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93 Does Intervention of Severe Valve Lesions always Improve Cardiac Function?
  1. Sandeep Hothi1,
  2. David Tan2,
  3. Wanda MacDonald3,
  4. Lip Bun Tan3,
  5. Dominik Schlosshan3
  1. 1Physiological Laboratory, University of Cambridge
  2. 2Newcastle Medical School
  3. 3Cardiology Department, Leeds General Infirmary


Introduction Severe valve lesions can result in cardiac decompensation. This study investigated the effects of surgical valvular intervention upon cardiac function assessed as peak cardiac power output (CPOmax) generation during exercise. We hypothesised that (i) cardiac function improves after valvular intervention, and (ii) those with subnormal pre-operative cardiac reserve indicative of cardiac decompensation would gain less physical and cardiac functional benefits than those with preserved pre-operative cardiac function.

Methods We compared the cardiopulmonary exercise performance and non-invasive haemodynamics of 46 consecutive patients with severe valvular disease before and after valvular intervention with reference to 101 healthy male and 139 female controls without cardiovascular disease. Cardiac and physical functional reserves were measured with standard respiratory gas analyses and CO2 rebreathing to measure peak cardiac output and quantify peak cardiac power output (CPOmax) non-invasively during treadmill exercise. Data are given as mean±SD and statistical significance accepted at P < 0.05.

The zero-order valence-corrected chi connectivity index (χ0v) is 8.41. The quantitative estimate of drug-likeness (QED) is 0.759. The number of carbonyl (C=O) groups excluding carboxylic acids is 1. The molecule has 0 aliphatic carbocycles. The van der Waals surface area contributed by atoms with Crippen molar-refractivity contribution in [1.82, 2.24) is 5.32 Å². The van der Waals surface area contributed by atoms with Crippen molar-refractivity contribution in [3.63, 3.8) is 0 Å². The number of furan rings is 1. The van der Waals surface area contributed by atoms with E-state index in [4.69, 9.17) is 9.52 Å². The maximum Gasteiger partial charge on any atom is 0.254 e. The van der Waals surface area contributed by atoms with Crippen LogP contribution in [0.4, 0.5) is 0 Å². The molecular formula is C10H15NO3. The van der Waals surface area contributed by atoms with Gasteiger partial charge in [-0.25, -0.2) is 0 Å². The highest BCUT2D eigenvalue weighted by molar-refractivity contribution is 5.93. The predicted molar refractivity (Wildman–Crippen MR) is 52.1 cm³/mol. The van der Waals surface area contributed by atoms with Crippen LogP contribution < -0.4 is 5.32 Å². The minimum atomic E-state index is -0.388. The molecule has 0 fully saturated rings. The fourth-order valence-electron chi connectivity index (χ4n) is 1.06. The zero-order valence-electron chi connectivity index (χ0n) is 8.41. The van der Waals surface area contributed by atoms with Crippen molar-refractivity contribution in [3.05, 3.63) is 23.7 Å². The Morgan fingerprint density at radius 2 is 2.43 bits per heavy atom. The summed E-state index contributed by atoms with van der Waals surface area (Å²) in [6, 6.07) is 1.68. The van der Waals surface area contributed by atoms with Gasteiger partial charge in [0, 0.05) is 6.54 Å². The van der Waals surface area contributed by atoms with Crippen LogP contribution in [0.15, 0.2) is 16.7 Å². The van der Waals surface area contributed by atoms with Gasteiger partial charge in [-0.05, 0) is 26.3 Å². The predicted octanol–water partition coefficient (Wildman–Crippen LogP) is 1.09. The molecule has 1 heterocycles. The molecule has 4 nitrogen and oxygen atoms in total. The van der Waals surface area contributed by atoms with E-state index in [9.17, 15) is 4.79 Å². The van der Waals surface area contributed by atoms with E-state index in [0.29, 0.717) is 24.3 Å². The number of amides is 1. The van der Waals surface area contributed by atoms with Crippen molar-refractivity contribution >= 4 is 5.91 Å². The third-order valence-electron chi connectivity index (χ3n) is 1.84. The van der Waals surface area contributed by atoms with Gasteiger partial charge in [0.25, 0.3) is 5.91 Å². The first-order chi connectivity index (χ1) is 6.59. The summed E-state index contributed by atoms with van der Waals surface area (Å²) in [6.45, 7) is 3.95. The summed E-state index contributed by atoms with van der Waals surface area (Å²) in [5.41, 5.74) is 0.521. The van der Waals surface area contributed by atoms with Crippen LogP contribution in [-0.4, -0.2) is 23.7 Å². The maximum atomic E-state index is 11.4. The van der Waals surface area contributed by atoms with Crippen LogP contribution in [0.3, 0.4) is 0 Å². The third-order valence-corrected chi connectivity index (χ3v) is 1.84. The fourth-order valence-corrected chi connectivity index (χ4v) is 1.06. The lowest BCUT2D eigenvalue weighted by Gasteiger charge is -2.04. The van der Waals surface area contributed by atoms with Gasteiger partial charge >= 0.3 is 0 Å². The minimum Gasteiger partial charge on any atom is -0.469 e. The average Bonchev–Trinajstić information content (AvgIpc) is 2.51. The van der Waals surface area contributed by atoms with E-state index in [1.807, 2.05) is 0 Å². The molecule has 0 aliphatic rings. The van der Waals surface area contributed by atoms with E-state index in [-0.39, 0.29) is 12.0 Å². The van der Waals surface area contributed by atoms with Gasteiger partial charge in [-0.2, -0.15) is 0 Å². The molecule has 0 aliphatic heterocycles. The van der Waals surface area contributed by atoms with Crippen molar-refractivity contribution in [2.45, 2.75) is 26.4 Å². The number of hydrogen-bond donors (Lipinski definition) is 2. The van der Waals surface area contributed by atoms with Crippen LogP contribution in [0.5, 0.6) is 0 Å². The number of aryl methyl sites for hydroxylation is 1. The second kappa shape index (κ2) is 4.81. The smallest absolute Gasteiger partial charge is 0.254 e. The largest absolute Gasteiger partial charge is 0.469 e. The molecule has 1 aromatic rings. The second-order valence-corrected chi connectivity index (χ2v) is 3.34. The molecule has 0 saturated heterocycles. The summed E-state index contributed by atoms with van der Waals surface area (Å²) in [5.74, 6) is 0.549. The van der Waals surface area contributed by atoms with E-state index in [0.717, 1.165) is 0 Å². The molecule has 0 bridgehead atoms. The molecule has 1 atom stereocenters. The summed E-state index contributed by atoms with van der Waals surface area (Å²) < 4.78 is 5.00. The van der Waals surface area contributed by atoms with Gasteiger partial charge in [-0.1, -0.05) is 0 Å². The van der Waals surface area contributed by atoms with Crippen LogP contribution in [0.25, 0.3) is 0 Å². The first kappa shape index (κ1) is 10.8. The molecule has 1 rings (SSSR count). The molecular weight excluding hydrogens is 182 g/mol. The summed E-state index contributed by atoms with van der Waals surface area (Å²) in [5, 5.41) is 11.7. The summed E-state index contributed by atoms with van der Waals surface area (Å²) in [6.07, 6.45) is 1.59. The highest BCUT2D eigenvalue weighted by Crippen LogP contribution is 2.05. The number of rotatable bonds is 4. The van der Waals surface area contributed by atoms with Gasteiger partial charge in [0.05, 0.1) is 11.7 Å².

Results The patient cohort showed no overall benefit from valvular intervention (pre-operative CPOmax 3.48 ± 1.27W, post-operative CPOmax 3.60 ± 0.96W, P = 0.42, n = 46). However, this comprised opposing effects upon two subgroups distinguished by a pre-operative CPOmax below (LoW subgroup) or within (HiW subgroup) the normal range defined by the control population. Thus, in the LoW subgroup CPOmax increased with valvular intervention from 2.63 ± 0.67 to 3.42 ± 0.98W (P = 0.000014; n = 26), NYHA class improved (from 2.29 ± 0.75 to 1.65 ± 0.75, P = 0.0004), peak oxygen consumption (VO2max) increased (from 1.38 ± 0.55 to 1.56 ± 0.59 l.min-1, P = 0.002), and peak flow- and cardiac pressure-generating capacities increased. In contrast, in the HiW subgroup, CPOmax decreased from 4.58 ± 0.96 to 3.84 ± 0.92W following intervention (P = 0.00026; n = 20). NYHA classification remained unchanged, VO2max decreased (from 2.29 ± 0.72 to 1.97 ± 0.75 l.min-1, P = 0.005) and peak cardiac flow- and pressure-generating capacities significantly decreased (all P < 0.05) after valve intervention.

Conclusions This is the first investigation of the effects of surgical intervention upon non-invasively measured CPOmax during exercise in patients with severe valvular disease. It unexpectedly demonstrates that valvular interventions performed in routine clinical practice do not consistently improve cardiac function. Patients with subnormal pre-operative cardiac functional reserve benefited from intervention, with significantly improved cardiac and physical fitness. Patients with normal pre-operative cardiac functional reserve generally showed decreased cardiac and physical fitness.

Abstract 93 Table 1

Peak cardiopulmonary exercise haemodynamic and gaseous exchange data

  • valve disease
  • cardiac function
  • cardiac power output

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